IMISCOE Web Directory - Mengia Tschalaer
Mengia H Tschalaer is Marie Curie Research Fellow at the School of Sociology, Politics and International Studies at the University of Bristol. As a law and society scholar she focuses on the relationship between politics of knowledge production and human rights, sexualities, and religion. Her work is geared towards rendering visible those voices located at the margins that remain silenced – often very deliberately so – in conversations about justice and ideals about the truth. She is currently working on a project which examines the experiences of LGBTQI+ asylum seekers with Muslim background within Germany’s asylum system. She is the author of "Muslim Women's Quest for Justice: Gender, Law, and Activism in India" (Cambridge University Press, 2017) and of various articles and chapters on socio-legal resistance, gender, and Islam.
Mengia H Tschalaer holds a Ph.D. in law and society and an M.A. in sociocultural anthropology, international law, and East Asian art history from University of Zurich. She has taught courses on law and society, transnational feminisms, and intersectionality at Columbia University and City University of New York. She was a Visiting Scholar and a Research Fellow at the Center for Gender and Sexuality Law, Columbia Law School. Her research received support from the Swiss National Science Foundation, University of Zurich, City University of New York, and the European Commission.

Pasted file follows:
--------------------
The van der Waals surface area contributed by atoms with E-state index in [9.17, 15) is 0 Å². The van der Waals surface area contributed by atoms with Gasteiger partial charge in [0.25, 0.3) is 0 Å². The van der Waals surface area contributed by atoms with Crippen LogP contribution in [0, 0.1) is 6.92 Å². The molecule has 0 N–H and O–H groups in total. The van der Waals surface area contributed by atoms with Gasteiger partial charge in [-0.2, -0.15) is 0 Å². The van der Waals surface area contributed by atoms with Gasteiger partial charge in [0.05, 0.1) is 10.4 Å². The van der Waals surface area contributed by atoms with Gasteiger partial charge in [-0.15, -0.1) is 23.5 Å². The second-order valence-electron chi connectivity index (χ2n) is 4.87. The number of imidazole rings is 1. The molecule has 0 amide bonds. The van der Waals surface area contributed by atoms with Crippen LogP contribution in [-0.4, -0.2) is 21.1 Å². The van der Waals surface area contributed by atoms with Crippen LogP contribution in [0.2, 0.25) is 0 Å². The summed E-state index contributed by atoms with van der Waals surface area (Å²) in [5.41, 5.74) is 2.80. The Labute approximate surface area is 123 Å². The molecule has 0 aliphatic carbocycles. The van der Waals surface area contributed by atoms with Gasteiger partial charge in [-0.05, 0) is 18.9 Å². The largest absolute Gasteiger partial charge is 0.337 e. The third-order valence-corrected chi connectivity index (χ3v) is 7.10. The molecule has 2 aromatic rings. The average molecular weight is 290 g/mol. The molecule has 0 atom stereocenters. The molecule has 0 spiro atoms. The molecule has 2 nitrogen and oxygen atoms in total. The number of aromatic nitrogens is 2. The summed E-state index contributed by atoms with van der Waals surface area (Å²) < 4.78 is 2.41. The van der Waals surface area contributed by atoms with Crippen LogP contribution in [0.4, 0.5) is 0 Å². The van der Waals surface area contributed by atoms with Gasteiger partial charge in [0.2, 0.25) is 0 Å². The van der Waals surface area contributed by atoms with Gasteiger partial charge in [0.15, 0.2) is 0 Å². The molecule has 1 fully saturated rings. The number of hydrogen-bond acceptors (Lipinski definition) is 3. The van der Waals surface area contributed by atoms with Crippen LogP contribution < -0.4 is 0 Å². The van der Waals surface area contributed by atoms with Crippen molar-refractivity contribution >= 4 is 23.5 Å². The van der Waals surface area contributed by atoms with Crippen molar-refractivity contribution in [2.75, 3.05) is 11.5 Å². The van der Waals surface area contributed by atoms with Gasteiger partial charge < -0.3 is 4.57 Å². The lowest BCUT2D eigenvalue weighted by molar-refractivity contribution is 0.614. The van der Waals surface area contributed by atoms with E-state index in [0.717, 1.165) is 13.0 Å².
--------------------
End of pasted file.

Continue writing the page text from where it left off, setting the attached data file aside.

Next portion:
Queer Muslim Asylum Spaces in Germany
Queer, trans, gay, and intersex asylum seekers belong to the least visible and most vulnerable group within Germany’s asylum system. The Federal Office for Migration and Refugees does not separately register queer asylum cases and many queer/gay Muslim asylum seekers remain silent because of fear of homo- and transphobia. Based on the experiences of gay/queer Muslim asylum seekers in Berlin, this study examines how access to asylum can be influenced by Westernized ideas about sexuality as well as anti-Muslim feeling. We will ensure the findings are useful to different groups, including community organisations and policymakers. They will be used to support the development of policies and politics that are based on a better understanding of the many different experiences of Muslim LGBTQI+ asylum seekers. The study will also challenge social attitudes about “the Muslim” and “the refugee” through working with artists and photographers.